It’s not just the ever-so-slightly forced feel of ‘peas in’ that makes this, for me, unintentionally funny – I think it’s also the disconnect between the ‘high’ tone of ’twas Michaelmas’ and the mundanity of ‘corn and peas’. For some reason, it reminds me of Florence Page Jacques’ poem There Once Was A Puffin, which has some lovely, intentionally funny feminine rhymes:
But this poor little Puffin,
He couldn’t play nothin’,
For he hadn’t anybody
To play with at all.
So he sat on his island,
And he cried for awhile, and
He felt very lonely,
And he felt very small.
Since we’re on the subject of bad rhymes and tragic birds, I might as well crowbar in an extract from a poem by John Skelton called Philip Sparrow. The dexterous wordsmith Paul McJoyce first alerted me to this lament over a sparrow killed by a cat. It’s written in a form known as Skeltonic Verse, which uses short, irregular lines and multiple rhymes. In many ways, Skelton’s sixteenth century work prefigures contemporary hip-hop rhyme patterns, which – as Paul McJoyce pointed out – is rather appropriate for someone who hailed from Diss. However, before we get too carried away with hailing him as a visionary, it’s worth noting that John Skelton is fucking awful. Here’s an excerpt from Philip Sparrow, where the narrator shares fond memories of the pet bird:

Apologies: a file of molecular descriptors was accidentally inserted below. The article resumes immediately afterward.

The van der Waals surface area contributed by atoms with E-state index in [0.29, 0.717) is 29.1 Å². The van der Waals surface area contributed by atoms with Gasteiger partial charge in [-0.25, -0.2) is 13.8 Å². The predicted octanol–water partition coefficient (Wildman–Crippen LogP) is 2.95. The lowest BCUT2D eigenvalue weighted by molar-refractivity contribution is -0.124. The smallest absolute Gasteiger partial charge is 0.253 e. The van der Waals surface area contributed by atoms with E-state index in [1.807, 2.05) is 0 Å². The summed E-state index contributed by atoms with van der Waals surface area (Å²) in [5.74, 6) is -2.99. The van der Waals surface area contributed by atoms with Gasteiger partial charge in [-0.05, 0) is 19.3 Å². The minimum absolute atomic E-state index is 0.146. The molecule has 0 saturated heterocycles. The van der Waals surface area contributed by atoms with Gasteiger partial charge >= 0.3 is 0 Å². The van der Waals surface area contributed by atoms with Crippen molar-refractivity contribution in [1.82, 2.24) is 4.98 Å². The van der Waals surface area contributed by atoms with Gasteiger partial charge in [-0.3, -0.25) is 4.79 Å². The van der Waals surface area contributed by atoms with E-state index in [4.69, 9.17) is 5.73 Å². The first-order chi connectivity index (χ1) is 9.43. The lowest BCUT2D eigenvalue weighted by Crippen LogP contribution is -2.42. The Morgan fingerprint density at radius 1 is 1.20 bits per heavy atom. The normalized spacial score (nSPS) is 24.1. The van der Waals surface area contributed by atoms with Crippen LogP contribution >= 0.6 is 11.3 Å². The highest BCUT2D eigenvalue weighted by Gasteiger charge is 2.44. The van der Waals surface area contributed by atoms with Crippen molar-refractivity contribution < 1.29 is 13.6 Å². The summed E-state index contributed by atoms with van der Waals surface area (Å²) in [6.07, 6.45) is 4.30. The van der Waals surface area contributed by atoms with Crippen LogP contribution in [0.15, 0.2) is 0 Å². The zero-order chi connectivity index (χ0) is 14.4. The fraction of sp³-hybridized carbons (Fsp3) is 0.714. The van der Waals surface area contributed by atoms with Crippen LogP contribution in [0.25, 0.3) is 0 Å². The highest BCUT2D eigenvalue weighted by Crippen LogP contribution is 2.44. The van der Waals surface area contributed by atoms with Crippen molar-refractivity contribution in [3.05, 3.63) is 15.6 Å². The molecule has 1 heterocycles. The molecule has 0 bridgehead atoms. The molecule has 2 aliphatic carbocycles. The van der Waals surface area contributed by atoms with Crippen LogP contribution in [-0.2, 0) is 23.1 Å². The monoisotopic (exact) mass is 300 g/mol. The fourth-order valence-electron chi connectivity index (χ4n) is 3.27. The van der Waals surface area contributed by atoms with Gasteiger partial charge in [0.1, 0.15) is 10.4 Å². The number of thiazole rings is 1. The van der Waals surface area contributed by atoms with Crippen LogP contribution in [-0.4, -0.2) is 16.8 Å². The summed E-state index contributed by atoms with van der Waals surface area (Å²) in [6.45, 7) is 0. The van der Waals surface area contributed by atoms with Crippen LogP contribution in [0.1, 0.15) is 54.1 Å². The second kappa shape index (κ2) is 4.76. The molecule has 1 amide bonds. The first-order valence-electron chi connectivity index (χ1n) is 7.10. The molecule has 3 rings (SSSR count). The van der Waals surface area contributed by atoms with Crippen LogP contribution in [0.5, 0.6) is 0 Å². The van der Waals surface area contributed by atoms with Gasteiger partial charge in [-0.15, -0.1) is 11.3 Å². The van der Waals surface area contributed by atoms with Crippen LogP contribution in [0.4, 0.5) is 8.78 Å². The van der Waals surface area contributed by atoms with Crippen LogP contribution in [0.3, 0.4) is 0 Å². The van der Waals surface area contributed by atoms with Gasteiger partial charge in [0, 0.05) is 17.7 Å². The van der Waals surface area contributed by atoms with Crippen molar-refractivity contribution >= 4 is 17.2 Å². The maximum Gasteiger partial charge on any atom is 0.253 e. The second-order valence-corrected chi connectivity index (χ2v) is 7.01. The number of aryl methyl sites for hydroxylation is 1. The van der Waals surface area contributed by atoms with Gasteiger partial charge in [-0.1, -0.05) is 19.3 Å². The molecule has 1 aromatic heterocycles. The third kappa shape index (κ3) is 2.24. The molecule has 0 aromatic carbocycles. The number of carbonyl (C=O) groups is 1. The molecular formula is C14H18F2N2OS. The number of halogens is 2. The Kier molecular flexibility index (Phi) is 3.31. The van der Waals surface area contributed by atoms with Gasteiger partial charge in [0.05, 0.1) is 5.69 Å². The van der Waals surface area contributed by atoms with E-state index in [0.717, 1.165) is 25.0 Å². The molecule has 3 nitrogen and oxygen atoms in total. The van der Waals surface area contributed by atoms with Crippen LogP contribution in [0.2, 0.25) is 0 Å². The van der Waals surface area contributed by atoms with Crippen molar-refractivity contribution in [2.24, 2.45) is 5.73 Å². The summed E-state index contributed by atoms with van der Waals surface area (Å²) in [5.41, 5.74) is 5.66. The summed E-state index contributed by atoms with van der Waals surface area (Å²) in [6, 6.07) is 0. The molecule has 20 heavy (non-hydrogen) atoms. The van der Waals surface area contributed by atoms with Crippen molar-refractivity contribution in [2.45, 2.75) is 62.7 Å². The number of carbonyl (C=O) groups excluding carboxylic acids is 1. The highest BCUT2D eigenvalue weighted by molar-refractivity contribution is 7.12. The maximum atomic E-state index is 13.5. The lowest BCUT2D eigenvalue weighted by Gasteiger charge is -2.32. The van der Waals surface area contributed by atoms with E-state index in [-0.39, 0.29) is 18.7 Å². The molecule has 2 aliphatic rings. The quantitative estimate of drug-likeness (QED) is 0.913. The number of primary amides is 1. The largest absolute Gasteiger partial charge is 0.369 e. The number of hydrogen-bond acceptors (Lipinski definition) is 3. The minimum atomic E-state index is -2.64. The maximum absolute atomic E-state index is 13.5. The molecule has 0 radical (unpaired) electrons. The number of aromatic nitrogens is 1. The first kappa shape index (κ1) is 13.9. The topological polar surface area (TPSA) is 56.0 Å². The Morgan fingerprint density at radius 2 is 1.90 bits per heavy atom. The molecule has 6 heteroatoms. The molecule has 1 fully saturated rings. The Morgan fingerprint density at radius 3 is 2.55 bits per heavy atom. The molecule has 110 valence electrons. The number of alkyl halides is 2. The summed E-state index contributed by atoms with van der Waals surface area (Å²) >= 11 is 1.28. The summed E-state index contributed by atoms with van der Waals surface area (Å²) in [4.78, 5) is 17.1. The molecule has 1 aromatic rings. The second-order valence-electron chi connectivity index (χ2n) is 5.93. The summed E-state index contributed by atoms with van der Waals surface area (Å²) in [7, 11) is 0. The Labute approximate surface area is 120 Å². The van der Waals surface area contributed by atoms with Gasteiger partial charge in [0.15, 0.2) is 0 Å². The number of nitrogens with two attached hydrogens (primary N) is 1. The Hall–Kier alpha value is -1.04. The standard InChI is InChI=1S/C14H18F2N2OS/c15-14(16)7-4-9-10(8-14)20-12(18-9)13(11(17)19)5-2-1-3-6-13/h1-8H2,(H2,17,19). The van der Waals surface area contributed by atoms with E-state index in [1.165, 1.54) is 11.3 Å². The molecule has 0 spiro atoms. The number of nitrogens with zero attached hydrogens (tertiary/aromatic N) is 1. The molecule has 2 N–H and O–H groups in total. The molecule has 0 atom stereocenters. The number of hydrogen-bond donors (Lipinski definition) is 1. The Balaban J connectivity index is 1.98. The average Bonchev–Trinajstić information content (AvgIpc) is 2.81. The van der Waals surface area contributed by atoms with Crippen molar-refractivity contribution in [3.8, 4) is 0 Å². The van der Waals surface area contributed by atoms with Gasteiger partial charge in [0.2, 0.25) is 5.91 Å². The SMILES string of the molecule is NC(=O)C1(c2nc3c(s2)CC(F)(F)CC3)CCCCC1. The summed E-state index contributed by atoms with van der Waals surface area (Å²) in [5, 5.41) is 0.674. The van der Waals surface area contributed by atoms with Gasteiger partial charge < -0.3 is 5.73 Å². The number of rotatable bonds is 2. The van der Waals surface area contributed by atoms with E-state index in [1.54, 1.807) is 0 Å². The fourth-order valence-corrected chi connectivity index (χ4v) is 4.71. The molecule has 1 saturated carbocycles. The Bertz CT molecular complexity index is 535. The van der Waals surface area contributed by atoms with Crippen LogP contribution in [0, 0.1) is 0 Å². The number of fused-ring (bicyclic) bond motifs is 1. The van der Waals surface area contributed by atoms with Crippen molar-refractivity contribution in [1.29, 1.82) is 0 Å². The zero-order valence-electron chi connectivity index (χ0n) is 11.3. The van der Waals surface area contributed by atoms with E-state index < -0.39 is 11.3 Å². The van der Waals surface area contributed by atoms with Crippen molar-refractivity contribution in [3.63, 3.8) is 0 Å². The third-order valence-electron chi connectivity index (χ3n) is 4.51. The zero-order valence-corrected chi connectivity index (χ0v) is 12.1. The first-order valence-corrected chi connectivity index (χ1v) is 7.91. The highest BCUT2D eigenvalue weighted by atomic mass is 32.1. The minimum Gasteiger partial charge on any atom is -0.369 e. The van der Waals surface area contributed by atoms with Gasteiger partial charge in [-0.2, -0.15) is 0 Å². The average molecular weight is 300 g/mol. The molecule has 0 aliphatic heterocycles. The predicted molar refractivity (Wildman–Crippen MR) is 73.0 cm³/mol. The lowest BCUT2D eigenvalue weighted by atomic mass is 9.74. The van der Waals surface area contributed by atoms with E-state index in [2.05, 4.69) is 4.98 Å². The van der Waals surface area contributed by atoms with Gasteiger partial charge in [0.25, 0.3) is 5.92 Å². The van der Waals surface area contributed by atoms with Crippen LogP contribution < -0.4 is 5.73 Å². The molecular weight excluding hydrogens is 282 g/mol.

Sometime he would gasp
When he saw a wasp;
A fly or a gnat,
He would fly at that;
And prettily he would pant
When he saw an ant.
Lord, how he would pry
After the butterfly!
Lord, how he would hop
After the gressop!
And when I said, ‘Phip, Phip!’
Then he would leap and skip,
And take me by the lip.
Alas, it will me slo
That Philip is gone me fro!
But for all his inadequacies as a tragedian, there’s something to be said for John Skelton’s line in scabrous barbs. Take his pithily-titled How the Doughty Duke of Albany like a Coward Knight ran away shamefully with an Hundred Thousand Tratling Scots and Fainthearted Frenchmen, beside the Water of Tweed. What he lacks in nuance, he makes up for in gusto:
We shall break thy bones
And hang you upon poles
And burn you all to coals,
With twit, Scot, twit, Scot, twit.
Walk, Scot, go beg a bit
Skelton’s godawful rhymes matter less when his tone is one of crowing triumphalism – it’s almost as if the very crapness of the rhyme serves to rub in his contempt, like back in 2001 when Derby County fans used to sing: ‘We’ve got Fabrizio / You’ve got fuck all-io’ to this tune.
But when it comes to truly miserable rhymes, one man takes the crown… then attempts to rhyme it with ‘gone’.
Here’s the opening couplet from Andrew Motion’s bitingly satiritical 2005 piece, Regime Change:
Advancing down the road from Nineveh
Death paused a while and said ‘Now listen here.
I mean, sweet creeping Jesus. The man’s just life support for an anus. He’s so criminally poor that criticising him feels akin to strapping on a pair of steel toecapped boots and kicking an aged, disease-ridden shirehorse to death – i.e. necessary and satisfying. People talk about abolishing the laureateship after his disasterous tenure, but I fear even abolishing the monarchy won’t be enough to contain the infection. Let’s nuke Great Britain from space – it’s the only way to be sure.